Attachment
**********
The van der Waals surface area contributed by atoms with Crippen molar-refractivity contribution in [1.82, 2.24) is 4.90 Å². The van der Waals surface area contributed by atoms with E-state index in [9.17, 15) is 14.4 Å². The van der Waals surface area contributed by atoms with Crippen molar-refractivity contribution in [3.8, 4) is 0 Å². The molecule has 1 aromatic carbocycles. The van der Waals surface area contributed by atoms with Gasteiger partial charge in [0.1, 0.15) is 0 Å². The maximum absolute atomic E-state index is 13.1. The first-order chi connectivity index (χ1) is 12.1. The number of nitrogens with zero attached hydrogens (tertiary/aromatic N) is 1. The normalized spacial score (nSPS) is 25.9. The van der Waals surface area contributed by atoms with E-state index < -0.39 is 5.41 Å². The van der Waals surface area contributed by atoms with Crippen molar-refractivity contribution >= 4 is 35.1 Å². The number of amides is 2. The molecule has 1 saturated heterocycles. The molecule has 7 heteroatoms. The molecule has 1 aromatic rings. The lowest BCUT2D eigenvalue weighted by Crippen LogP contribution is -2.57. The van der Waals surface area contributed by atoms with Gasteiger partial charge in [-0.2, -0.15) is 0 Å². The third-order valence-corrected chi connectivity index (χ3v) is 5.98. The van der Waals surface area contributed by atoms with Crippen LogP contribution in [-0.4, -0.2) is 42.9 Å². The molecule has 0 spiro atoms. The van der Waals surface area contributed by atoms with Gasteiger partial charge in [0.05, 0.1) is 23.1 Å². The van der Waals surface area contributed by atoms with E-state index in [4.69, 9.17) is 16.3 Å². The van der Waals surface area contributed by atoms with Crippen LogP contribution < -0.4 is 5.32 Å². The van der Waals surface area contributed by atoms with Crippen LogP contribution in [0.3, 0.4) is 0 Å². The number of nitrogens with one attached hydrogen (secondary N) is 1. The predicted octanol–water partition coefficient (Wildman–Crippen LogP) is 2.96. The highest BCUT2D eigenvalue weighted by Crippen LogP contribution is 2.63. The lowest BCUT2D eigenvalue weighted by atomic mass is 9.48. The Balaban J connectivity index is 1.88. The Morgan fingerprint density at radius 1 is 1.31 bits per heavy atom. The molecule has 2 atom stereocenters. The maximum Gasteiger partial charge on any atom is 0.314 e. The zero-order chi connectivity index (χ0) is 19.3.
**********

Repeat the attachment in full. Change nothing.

The van der Waals surface area contributed by atoms with Crippen molar-refractivity contribution in [1.82, 2.24) is 4.90 Å². The van der Waals surface area contributed by atoms with E-state index in [9.17, 15) is 14.4 Å². The van der Waals surface area contributed by atoms with Crippen molar-refractivity contribution in [3.8, 4) is 0 Å². The molecule has 1 aromatic carbocycles. The van der Waals surface area contributed by atoms with Gasteiger partial charge in [0.1, 0.15) is 0 Å². The maximum absolute atomic E-state index is 13.1. The first-order chi connectivity index (χ1) is 12.1. The number of nitrogens with zero attached hydrogens (tertiary/aromatic N) is 1. The normalized spacial score (nSPS) is 25.9. The van der Waals surface area contributed by atoms with E-state index < -0.39 is 5.41 Å². The van der Waals surface area contributed by atoms with Crippen molar-refractivity contribution >= 4 is 35.1 Å². The number of amides is 2. The molecule has 1 saturated heterocycles. The molecule has 7 heteroatoms. The molecule has 1 aromatic rings. The lowest BCUT2D eigenvalue weighted by Crippen LogP contribution is -2.57. The van der Waals surface area contributed by atoms with Gasteiger partial charge in [-0.2, -0.15) is 0 Å². The third-order valence-corrected chi connectivity index (χ3v) is 5.98. The van der Waals surface area contributed by atoms with Crippen LogP contribution in [-0.4, -0.2) is 42.9 Å². The molecule has 0 spiro atoms. The van der Waals surface area contributed by atoms with Gasteiger partial charge in [0.05, 0.1) is 23.1 Å². The van der Waals surface area contributed by atoms with E-state index in [4.69, 9.17) is 16.3 Å². The van der Waals surface area contributed by atoms with Crippen LogP contribution < -0.4 is 5.32 Å². The van der Waals surface area contributed by atoms with Crippen LogP contribution in [0.3, 0.4) is 0 Å². The number of nitrogens with one attached hydrogen (secondary N) is 1. The predicted octanol–water partition coefficient (Wildman–Crippen LogP) is 2.96. The highest BCUT2D eigenvalue weighted by Crippen LogP contribution is 2.63. The lowest BCUT2D eigenvalue weighted by atomic mass is 9.48. The Balaban J connectivity index is 1.88. The Morgan fingerprint density at radius 1 is 1.31 bits per heavy atom. The molecule has 2 atom stereocenters. The maximum Gasteiger partial charge on any atom is 0.314 e. The zero-order chi connectivity index (χ0) is 19.3.